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“Zing is destroying the industry and they know it,” said record producer Quoc Trung, who is leading a campaign against online piracy. “We need people to pay for music, not just click on it. It is now or never.”

Zing, which declined repeated requests for comment on this article and a previous one, has used free download to become the sixth-most visited site in Vietnam, and the second most popular Vietnamese music download site. Around 15 percent of its visitors are from overseas. It is not the only infringing website in Vietnam by far, but it is the most visited.

Sites that offer pirated content alongside other Internet services like Zing exist elsewhere around the world and are among the most reprehensible, according to the Recording Industry Association of America.

“They want to appear as legitimate actors, and have functions unrelated to piracy, yet operate network services that include features that intentionally and effectively induce infringement,” it said in a letter to the U.S. Trade Representative in August asking the government to use all the tools at its disposal to ensure Zing and others are not permitted to undermine legitimate online markets.

“These services deliberately gain market share by providing access to infringing materials, launching music services without any form of licensing, and have demonstrated continued resolve to engage in conduct based upon misappropriation.”

Zingme closely resembles Facebook, which recently overtook the Vietnamese site in subscriber numbers, according to one research group. Facebook is sometimes blocked by the government because of fears it could be used to mobilize dissent against its one-party rule. Zingme is never blocked, and is more popular with younger, less educated Vietnamese. Companies and institutions often have accounts on both. The embassy has more than 18,000 friends on Zingme, compared to 12,000 on Facebook.

Many in the industry have no choice but to work with Zing even as it distributes their music and films for free. Not having your music on the site means getting an audience for live concerts, or attracting commercial sponsorship, is almost impossible, industry executives said. But a few are pushing back, among them established singer Le Quyen, who is suing Zing and eight other infringing websites.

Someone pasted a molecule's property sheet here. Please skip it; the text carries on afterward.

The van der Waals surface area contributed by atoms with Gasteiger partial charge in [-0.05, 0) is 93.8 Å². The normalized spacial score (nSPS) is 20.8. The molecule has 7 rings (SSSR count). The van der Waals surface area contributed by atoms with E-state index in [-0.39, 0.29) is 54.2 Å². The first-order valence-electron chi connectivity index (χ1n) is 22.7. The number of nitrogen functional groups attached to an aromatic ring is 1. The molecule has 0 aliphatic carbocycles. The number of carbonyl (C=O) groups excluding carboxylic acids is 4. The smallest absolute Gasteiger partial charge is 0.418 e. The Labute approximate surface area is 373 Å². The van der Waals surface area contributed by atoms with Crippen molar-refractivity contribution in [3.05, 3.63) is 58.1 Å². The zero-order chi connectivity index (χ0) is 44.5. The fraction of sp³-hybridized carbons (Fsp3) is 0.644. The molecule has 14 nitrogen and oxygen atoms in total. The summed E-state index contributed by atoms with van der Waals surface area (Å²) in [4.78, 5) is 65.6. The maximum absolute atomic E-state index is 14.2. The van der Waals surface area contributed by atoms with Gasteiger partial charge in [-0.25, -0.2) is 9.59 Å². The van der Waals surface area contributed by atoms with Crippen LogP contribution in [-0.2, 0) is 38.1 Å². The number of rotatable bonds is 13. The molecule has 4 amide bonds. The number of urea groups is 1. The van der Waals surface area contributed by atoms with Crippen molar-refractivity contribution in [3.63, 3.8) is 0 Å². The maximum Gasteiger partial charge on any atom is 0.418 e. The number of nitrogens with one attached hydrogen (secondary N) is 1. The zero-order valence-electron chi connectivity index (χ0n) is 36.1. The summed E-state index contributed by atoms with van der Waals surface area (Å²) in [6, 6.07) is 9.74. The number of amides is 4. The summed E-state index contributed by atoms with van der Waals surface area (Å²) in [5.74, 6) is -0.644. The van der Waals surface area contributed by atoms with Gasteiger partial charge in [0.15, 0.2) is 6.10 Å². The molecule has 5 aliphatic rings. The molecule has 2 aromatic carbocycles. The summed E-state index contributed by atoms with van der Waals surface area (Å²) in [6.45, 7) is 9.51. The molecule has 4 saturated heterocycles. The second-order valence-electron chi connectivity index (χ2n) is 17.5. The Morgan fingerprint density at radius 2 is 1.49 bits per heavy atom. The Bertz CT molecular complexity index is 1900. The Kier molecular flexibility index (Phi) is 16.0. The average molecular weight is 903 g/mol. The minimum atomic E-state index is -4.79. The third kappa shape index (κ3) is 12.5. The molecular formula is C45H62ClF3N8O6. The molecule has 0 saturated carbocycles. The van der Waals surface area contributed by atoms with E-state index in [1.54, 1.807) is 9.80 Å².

“I’m sure that Zing is aware that what they do is wrong, but they are afraid that other singers will put pressure on them if I win the case,” she said before one of her near-weekly concerts at a venue owned by her husband here. “That’s why they keep avoiding my demands. Their tactic is to drag the case on until their opponent gets tired and gives up.”

Some in the industry predict Zing and other websites will embrace a more legitimate model, rather like Baidu in neighboring China, which after years of complaints from international and local record labels about pirated content signed a licensing deal with its former critics last year. Major Western record labels eager to sell music in the 13th most populous country in the world have been in early talks with Zing and other sites, but there is no deal on the horizon.

For now, the sites are not taking down their unlicensed content because doing so would mean that users would flock to that of a rival, and new ones are cropping all the time. Those offering unlimited downloads of Hollywood movies for a monthly subscription as low as $2 are amassing large audiences, and could be looking to leveraging their popularity to become legitimate providers.

“In Vietnam, you build an audience first, and then you negotiate,” said Phung Tien Cong, a manager at MVCorp, which is trying to establish a pay-for-song business in collaboration with Zing, other websites and license holders.


Brummitt can be reached at